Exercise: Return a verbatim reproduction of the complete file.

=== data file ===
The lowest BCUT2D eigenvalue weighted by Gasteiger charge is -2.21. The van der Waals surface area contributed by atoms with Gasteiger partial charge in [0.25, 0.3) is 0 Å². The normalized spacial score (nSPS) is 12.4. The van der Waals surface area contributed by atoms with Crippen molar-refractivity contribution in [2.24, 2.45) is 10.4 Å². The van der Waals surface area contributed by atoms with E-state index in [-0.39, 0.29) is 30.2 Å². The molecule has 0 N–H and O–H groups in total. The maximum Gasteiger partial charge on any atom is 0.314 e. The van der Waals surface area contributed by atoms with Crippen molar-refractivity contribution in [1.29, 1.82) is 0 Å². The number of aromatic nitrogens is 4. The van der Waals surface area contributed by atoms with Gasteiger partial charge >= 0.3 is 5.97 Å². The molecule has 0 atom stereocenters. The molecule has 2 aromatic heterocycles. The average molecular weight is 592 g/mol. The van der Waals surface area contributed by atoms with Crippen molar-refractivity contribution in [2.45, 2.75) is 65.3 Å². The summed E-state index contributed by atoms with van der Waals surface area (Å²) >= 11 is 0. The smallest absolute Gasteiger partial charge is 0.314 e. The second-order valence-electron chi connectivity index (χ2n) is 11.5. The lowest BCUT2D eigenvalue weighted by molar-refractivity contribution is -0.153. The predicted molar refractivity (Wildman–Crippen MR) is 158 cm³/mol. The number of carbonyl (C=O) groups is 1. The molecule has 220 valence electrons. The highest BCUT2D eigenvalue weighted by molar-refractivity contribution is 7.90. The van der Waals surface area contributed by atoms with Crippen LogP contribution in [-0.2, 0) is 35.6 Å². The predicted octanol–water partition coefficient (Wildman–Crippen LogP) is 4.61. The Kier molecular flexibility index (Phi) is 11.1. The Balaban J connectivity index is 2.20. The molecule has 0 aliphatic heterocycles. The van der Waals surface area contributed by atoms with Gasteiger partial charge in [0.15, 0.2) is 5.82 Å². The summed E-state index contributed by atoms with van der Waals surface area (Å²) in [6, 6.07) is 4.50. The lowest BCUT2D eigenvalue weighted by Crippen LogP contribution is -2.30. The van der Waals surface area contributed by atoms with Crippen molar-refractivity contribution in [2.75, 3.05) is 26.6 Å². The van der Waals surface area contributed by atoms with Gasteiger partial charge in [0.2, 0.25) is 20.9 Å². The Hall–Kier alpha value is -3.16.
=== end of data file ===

The lowest BCUT2D eigenvalue weighted by Gasteiger charge is -2.21. The van der Waals surface area contributed by atoms with Gasteiger partial charge in [0.25, 0.3) is 0 Å². The normalized spacial score (nSPS) is 12.4. The van der Waals surface area contributed by atoms with Crippen molar-refractivity contribution in [2.24, 2.45) is 10.4 Å². The van der Waals surface area contributed by atoms with E-state index in [-0.39, 0.29) is 30.2 Å². The molecule has 0 N–H and O–H groups in total. The maximum Gasteiger partial charge on any atom is 0.314 e. The van der Waals surface area contributed by atoms with Crippen molar-refractivity contribution in [1.29, 1.82) is 0 Å². The number of aromatic nitrogens is 4. The van der Waals surface area contributed by atoms with Gasteiger partial charge >= 0.3 is 5.97 Å². The molecule has 0 atom stereocenters. The molecule has 2 aromatic heterocycles. The average molecular weight is 592 g/mol. The van der Waals surface area contributed by atoms with Crippen molar-refractivity contribution in [2.45, 2.75) is 65.3 Å². The summed E-state index contributed by atoms with van der Waals surface area (Å²) >= 11 is 0. The smallest absolute Gasteiger partial charge is 0.314 e. The second-order valence-electron chi connectivity index (χ2n) is 11.5. The lowest BCUT2D eigenvalue weighted by molar-refractivity contribution is -0.153. The predicted molar refractivity (Wildman–Crippen MR) is 158 cm³/mol. The number of carbonyl (C=O) groups is 1. The molecule has 220 valence electrons. The highest BCUT2D eigenvalue weighted by molar-refractivity contribution is 7.90. The van der Waals surface area contributed by atoms with Crippen LogP contribution in [-0.2, 0) is 35.6 Å². The predicted octanol–water partition coefficient (Wildman–Crippen LogP) is 4.61. The Kier molecular flexibility index (Phi) is 11.1. The Balaban J connectivity index is 2.20. The molecule has 0 aliphatic heterocycles. The van der Waals surface area contributed by atoms with Gasteiger partial charge in [0.15, 0.2) is 5.82 Å². The summed E-state index contributed by atoms with van der Waals surface area (Å²) in [6, 6.07) is 4.50. The lowest BCUT2D eigenvalue weighted by Crippen LogP contribution is -2.30. The van der Waals surface area contributed by atoms with Crippen molar-refractivity contribution in [2.75, 3.05) is 26.6 Å². The van der Waals surface area contributed by atoms with Gasteiger partial charge in [0.2, 0.25) is 20.9 Å². The Hall–Kier alpha value is -3.16.